Who gives us the victory
through our Lord Jesus Christ.


You, O God, are the fountain of life;
in your light we see light.
Sustain us according to your promise
and we shall live.

Blessed be the God and Father of our Lord Jesus Christ,
You have blessed us in the heavenly realms with every spiritual blessing in Christ
to the praise of your glorious grace,
which you have freely given us in the Beloved
And now we give you thanks because in love you adopted us through Jesus Christ: Our God In heaven
Hallowed be your name!

As we dare to intercede for a breaking world, we fear that our human agendas and earth-framed ideas fall short of true wisdom. So we ask, God of all mercies, not for our will but yours to be done.
For the misled and the disregarded
Not human scheming
but your will be done.
For the elites and powerful,
your will be done.
For the exploiters of others,
your will be done.
For the fearful and weak,
your will be done.
For the cynical and world-weary,
your will be done.
For the blindly pious and the users of religion,
your will be done.
For those just doing their jobs,
your will be done.
For the helpless and the hopeless,
your will be done.
For the despairing and crushed in spirit
 your will be done.
and we ask in hope that our prayerful imaginings may grow into God’s, as we consider the forces in our times still arrayed for woe and for ill.
Your Kingdom come,
Your will be done on earth as in heaven.

We do not live by bread alone
but by every word that comes from the mouth of God.

       One of the following scriptures is read

 Matthew 6.33 But strive first for the kingdom of God and his righteousness, and all these things will be given to you as well.

Matthew 14.16 Jesus said to them, “They need not go away; you give them something to eat.”

Luke 4:4 Jesus answered, “It is written, “One does not live by bread alone.’ ”

Romans 8:32 [God] did not spare his own son but gave him up for us all, how will he not also graciously give us all things?

John 6:51 I am the living bread that came down from heaven. Whoever eats of this bread will live forever; and the bread that I will give for the life of the world is my flesh.”

        A time of reflection

My soul faints with longing for your salvation,
and in your word have I put my hope.

You supply seed to the sower and bread for food, supply and multiply our seed for sowing and increase the harvest of our righteousness

With the bread we need for today, feed us.
Into what will sustain our life in you, lead us.

       … reflection and requests for daily bread and provision.

We look to you to supply our need.

Be our provider and strength.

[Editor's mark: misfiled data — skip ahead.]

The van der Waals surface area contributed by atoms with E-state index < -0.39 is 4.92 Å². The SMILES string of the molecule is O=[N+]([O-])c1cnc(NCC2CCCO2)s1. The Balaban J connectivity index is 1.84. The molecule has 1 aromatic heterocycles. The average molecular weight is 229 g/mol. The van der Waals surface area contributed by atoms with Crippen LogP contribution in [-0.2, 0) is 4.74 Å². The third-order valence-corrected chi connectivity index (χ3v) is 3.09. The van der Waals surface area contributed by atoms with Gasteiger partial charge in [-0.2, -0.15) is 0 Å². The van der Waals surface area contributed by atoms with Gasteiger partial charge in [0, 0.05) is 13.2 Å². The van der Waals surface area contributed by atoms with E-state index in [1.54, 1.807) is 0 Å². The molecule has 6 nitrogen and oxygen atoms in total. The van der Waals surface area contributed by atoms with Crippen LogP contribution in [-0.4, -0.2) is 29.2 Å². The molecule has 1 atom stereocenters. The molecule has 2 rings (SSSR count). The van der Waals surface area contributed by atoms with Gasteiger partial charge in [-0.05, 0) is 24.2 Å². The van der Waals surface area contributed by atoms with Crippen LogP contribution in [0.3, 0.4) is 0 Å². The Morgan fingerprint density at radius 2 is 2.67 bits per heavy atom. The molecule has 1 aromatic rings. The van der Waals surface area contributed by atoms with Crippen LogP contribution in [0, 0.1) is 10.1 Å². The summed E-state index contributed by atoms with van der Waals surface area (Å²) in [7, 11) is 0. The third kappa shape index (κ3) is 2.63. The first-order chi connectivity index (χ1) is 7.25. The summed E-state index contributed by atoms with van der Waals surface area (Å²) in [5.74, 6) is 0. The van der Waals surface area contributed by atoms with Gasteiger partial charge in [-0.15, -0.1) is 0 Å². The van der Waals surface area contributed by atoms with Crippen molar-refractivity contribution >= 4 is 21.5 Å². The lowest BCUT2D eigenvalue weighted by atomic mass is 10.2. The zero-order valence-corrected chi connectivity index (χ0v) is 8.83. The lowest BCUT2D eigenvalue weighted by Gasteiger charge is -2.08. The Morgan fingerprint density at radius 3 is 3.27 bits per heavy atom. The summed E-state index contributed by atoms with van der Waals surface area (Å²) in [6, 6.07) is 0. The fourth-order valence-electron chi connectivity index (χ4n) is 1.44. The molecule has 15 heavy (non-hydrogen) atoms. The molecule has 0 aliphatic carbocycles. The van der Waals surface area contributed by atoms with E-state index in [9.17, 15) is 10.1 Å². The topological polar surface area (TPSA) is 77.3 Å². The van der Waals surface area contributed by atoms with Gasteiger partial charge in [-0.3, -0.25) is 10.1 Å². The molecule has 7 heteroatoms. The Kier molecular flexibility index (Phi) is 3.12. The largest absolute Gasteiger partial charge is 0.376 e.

We have lived within the horizons of this life alone, failing to take our bearings from eternal Life.
Merciful God, forgive us.
And restore us to life.
We have laid others in the tomb of our unforgiveness, withholding the word of life.
Forgive us, Merciful God
And restore us to life-giving.
Let us attend; Christ breathes upon us the peace and forgiveness of God.

Our hearts tell of your Word, O God, “Seek my face”.
Your face, Lord, will we seek (Ps 27)
As we go from this time and place, we go seeking

What is it that we seek?
We seek God’s heart and holiness.
Let’s seek with all our reflecting
Amen. God be our wisdom.
Let’s seek with all our attentiveness
Amen. God be our centre.
Let’s seek with all our valuing
Amen. God be our vision.
Let’s seek with all our efforts
Amen. God be our strength and refuge.

Bits and bobs

On this page I’m intending to collect short pieces relating to praying the Lord’s prayer. Either they will be links or sometimes a few sentences.

Here’s a paraphrase from a colleague, Derek Avery

Loving Mother/ Father God, Cherisher and Guardian of us all May your name be revered above all names. May your loving presence be felt throughout the whole universe, May we, your children, be the conduits of your love, which you pour out on your entire creation, Make our earth your heaven. Give us today we pray just what we need, nothing more, Allow us to learn from our own stupid mistakes So that we can allow others to make their own. Help us not to be seduced by things that really do not matter And keep us from all that harms each other and your creation For Indeed our world, the cosmos and the whole universe Is (and will remain) yours for ever and ever. Amen

I especially liked the ‘stupid’ mistakes bit. There’s a meditative video of it too.

Thy Kingdom Come -short form

This version of the fuller ‘Thy Kingdom Come‘ office can be prayed in around 5 minutes or a bit more depending on how much time you take bringing your own thoughts, reflections and how big the pauses and readings you use are. It could be suitable as a midday office amid work. It is about a third of the length of its parent form, counted by words.

Together with all in Christ, we wait
Come Holy Spirit; soak into our deepest being
We pray together with all your people
Come Holy Spirit; breeze through our staleness
We will hear the scriptures together
Come Holy Spirit; fire up our imaginations for good

         Psalm and readings.

Together we say:
We will receive power
when the Holy Spirit comes upon us;
And we will be Jesus’ witnesses
to the ends of the earth

Blessed be the God and Father of our Lord Jesus Christ,
You have blessed us with every spiritual blessing in Christ
And now we give you thanks because in Christ you embed us in your mission, and you equip us by the Holy Spirit.
Hallowed be your name!

As the Good News is shared, let it soften hearts and change minds.
Your Spirit is working:
Your Kingdom come.

Draw those who have newly heard Christ’s call, to heed their vocation and to be nurtured and baptised
Your Spirit is working:
Your Kingdom come.
Equip us to work with you,
enthuse us to hold our course true.
Send forth your Spirit:
And renew the face of our lives.

We recognise we’ve quenched your Spirit and resisted sharing your good news

Breathe upon us the breath of life:
And renew the face of our lives.